The RSIS Centre for Non-Traditional Security (NTS) Studies' Blog

The Draft Law on NGO and Associations – a Potential Barrier to Promoting RtoP in Cambodia?

Posted in Internal Conflicts and Human Security by NTSblog on August 19, 2011

The ECCC commenced the initial hearings of Case 002 on 27th June 2011, the second of the four cases before the court against the senior Khmer Rouge officials for the crimes committed between 1975 and 1979. The tribunal was jointly established by the Cambodian government and the UN with the aim to provide justice for victims of the Khmer Rouge. This corresponds with the ethos of the responsibility to protect (RtoP) – civilian protection. Although the RtoP is now primarily conceived as a preventative mechanism, rebuilding constitutes a crucial component of the RtoP continuum proposed by the ICISS and transitional justice is an essential tool for rebuilding. Moreover, the ECCC trials also exemplify how Pillars I and II of the RtoP can be operationalise, not necessarily in its own name. The Cambodian government fulfills its responsibility to protect its people by holding ex-Khmer Rouge leaders accountable for their crimes, and the international community contributes by assisting Cambodia building its capacity. Repeated reports of political interference in the ECCC trials have proved the need to further diffuse the RtoP in Cambodia. With regard to the assisting role of the international community, the UN began to provide assistance to the Cambodian judiciary through training and counseling programs as early as 1993. The hybrid model of the ECCC provides the Cambodian personnel of the court with experience of international justice standards.

The RtoP is still a contested notion in the Asia – Pacific, and Cambodia is categorized as a fence-sitter by Bellamy and Davies (2009). Credible local actors are thus needed to facilitate the diffusion of the RtoP in Cambodia. Civil society organizations (CSOs) including NGOs are a potential option given their commitment and contribution to the ECCC trials. They lobbied for a measure of justice for the victims even before the negotiations on the ECCC were started. Since the ECCC became operational in 2006, they have provided legal and psychological counseling and assistance to civil parties that participate in the trials as witnesses. In addition, NGOs such as DC-Cam documented the statements and stories of survivors and victim families to commemorate the loss. On the one hand, CSOs empower the people to reduce their vulnerability for abuses by the state, while on the other hand they serve as the checking force on the government’s behaviors.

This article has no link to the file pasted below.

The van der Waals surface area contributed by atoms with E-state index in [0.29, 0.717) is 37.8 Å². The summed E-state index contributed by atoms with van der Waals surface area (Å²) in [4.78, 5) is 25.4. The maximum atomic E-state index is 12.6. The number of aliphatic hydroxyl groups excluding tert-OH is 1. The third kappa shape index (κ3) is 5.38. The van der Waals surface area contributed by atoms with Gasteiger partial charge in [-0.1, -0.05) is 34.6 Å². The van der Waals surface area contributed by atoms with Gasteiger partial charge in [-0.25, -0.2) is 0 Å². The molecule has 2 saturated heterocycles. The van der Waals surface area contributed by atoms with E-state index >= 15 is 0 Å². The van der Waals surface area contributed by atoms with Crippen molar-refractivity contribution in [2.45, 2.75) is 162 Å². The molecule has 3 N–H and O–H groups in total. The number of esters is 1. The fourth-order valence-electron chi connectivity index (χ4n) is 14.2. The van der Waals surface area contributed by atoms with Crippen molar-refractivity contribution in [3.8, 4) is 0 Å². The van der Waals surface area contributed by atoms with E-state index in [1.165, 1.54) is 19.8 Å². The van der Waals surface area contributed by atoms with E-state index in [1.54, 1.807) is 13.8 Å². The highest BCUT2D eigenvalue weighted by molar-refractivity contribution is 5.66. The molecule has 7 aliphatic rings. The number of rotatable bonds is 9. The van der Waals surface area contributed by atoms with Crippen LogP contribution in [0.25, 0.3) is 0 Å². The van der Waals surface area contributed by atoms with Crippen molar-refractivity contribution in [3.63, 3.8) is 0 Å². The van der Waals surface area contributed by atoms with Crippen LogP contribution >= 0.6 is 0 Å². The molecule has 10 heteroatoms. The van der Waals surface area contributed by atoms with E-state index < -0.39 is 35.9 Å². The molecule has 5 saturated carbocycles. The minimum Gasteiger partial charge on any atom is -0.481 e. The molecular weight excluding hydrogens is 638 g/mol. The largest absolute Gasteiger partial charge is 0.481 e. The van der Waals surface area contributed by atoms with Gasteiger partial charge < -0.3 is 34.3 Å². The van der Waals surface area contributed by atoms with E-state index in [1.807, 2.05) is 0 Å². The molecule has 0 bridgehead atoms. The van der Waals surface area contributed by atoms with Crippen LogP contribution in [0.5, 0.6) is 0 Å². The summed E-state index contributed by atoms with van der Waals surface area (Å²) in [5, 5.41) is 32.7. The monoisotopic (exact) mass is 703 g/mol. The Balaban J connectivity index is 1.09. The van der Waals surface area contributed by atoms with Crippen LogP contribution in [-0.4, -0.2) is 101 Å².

The middle position of CSOs provides the flexibility to operate as a bridge of communication between the government and the public. However, the draft NGO law has caused wide concerns of CSOs that their activities of will be hindered by due to the mandatory and complex registration, lack of safeguard against arbitrary decision-making, and absence of appeal channel for denied applications. These restrictions are likely to result in the decline in the number of CSOs and retreat of their activities. With regard to the impact on RtoP in Cambodia, it will means less help to empower the people and weaker checking on the government. Although the government has sought the comments of CSOs on the draft law, there are complains that some of the key concerns are not addressed. If the draft law turns into legislation, the promotion of RtoP will probably be affected.

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